In 2020, the Lightning Network was in its early stages, and most people used custodial wallets. We believe this trend towards custodial wallets contradicts the Bitcoin ethos, so we decided to create a self-custodial alternative that offers a great user experience for all, not just technical users.
# Before LDK
Choosing your tech stack is always challenging. When we first looked into the available Lightning Network implementations, we faced a difficult decision.
Rust-lightning, now known as LDK, had a promising modular architecture but was still in the early stages of development. We considered developing an implementation from scratch to meet Bitkit's specific needs, akin to Acinq's approach with Eclair, but other priorities led us to set this option aside. Ultimately, we adopted LND, the most prevalent implementation at the time. Breez had successfully showcased its potential, making it a logical choice for our stack.
We used LND as the backbone of Bitkit for more than a year, but one aspect stood in the way of providing an optimal user experience: the initialization time. LND utilizes Neutrino, a light Bitcoin client that downloads compact block filters to synchronize with the blockchain. Although it provides better privacy than Electrum Server or Esplora, it's not as fast.
The implications of the initial synchronization time extended well beyond waiting a few seconds. The longer the app stays closed, the longer the synchronization time. We often impatiently closed the app before it finished syncing, causing it to stay out of sync permanently. When we waited for it to fully synchronize, we often found our channel closed, forcing us to start over.
If we were frustrated, Bitkit users would be, too. This reminded us of the second-order effects caused by the technology stacked into our products. John, our CEO, said, “We can’t do this to our users.”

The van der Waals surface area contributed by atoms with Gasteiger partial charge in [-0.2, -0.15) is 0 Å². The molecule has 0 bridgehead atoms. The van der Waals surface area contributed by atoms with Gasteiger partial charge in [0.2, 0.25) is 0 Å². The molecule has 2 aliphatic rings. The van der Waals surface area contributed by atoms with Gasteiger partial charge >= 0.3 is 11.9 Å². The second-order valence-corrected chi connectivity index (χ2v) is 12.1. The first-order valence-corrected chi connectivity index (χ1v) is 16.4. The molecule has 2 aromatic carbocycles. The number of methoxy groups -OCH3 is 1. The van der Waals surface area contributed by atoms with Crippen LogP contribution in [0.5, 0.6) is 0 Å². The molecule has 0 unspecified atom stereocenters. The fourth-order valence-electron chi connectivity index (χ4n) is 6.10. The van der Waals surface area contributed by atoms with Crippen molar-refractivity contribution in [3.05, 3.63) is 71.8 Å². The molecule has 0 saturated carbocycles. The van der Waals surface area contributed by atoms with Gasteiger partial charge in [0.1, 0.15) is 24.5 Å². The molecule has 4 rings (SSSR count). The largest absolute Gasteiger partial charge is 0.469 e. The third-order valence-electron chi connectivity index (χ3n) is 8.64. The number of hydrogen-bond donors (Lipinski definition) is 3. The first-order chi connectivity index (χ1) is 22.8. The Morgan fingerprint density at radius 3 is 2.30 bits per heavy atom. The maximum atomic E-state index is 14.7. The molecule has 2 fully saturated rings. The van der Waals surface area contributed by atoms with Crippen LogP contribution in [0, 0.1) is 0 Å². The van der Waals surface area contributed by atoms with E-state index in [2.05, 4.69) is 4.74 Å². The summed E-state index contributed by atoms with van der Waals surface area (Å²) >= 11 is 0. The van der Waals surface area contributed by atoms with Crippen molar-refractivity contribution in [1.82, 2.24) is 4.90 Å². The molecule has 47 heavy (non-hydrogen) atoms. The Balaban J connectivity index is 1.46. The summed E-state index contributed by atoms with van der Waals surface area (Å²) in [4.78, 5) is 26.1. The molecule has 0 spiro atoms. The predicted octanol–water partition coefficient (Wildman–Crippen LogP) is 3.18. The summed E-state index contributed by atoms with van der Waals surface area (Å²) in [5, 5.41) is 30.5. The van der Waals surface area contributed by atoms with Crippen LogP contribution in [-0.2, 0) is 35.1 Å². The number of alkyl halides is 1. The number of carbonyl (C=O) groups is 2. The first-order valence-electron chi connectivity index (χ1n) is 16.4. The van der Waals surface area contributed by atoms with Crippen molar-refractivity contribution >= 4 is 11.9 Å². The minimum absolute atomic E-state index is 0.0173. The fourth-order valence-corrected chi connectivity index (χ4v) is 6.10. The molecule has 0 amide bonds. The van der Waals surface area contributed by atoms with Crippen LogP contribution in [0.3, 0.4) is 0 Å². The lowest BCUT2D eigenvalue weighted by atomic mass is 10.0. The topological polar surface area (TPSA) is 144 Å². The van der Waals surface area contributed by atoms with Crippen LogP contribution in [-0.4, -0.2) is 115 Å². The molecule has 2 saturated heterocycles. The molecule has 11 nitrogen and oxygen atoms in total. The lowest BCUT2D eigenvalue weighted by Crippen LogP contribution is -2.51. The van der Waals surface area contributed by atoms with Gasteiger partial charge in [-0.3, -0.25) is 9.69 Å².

LND was not designed to be modular, making it challenging to swap out Neutrino. To provide the user experience we wanted, we'd need to develop Bitkit on top of a more flexible library. Otherwise, the user experience of self-custodial wallets would continue to fall short, and custodial wallets would remain more popular.
Meanwhile, LDK had come a long way since the early Rust-Lightning days. After revisiting it, its mobile-friendliness convinced us it was the right path forward. The switching cost was high, but we believed our decision would pay off in the long run. So we archived our React Native Lightning library (opens new window) and merged a pull request (opens new window), subtracting more than a year of work.
It was time for LDK.
# What we did
Bitkit is built on React Native, and LDK primarily supports Kotlin and Swift bindings. Not to mention, there wasn't an off-the-shelf LDK Node (opens new window) available back then. This led us to develop the React Native LDK library (opens new window) from the ground up, which has since been adopted by Etta (opens new window) and Bay (opens new window).
By the time we decided to implement LDK, we had already built an on-chain wallet into Bitkit. LDK's flexibility allowed us to preserve it while we focused on rebuilding the Lightning logic.
We've recently refactored the on-chain logic out of Bitkit (opens new window) into a library, and LDK once again made it easy to retain the required methods and pass them through as needed.
We've also developed a custom key manager (opens new window) so the outputs of channel closure transactions get spent directly to Bitkit's on-chain wallet, removing the need for a costly sweeping transaction.
Throughout both on-chain wallet migrations, LDK enabled us to use Electrum Servers as the source of blockchain data, significantly reducing the initial sync time we've previously encountered.
To further minimize initialization delays, we started using LDK's Rapid Gossip Sync (opens new window). It skips client-side signature verification and compresses graph data, shrinking the required bandwidth and CPU resources. Without RGS, the easiest alternative to achieve fast initialization would be delegating routing to our servers, revealing users' payment destinations. With RGS, pathfinding is fast and client-side, preserving Lightning's privacy properties.
The customizability of the probabilistic scorer (opens new window) parameters allowed us to further improve route-finding, translating into a higher payment success rate for users.
In addition, we've architected a custom backup server to meet Bitkit's specific requirements, which LDK was flexible enough to accommodate.
Migrating to LDK wasn't an easy decision, but time has proven it to be the correct one. The support from the Spiral team was instrumental in easing the migration.
LDK enables us to focus on building a great wallet instead of getting bogged down by the complexities of the Lightning Network protocol.
Ultimately, LDK helps us to narrow the user experience gap between custodial and self-custodial wallets. As long as the lack of options leads people to rely on custodians, LDK will be pivotal in helping us to build a better alternative.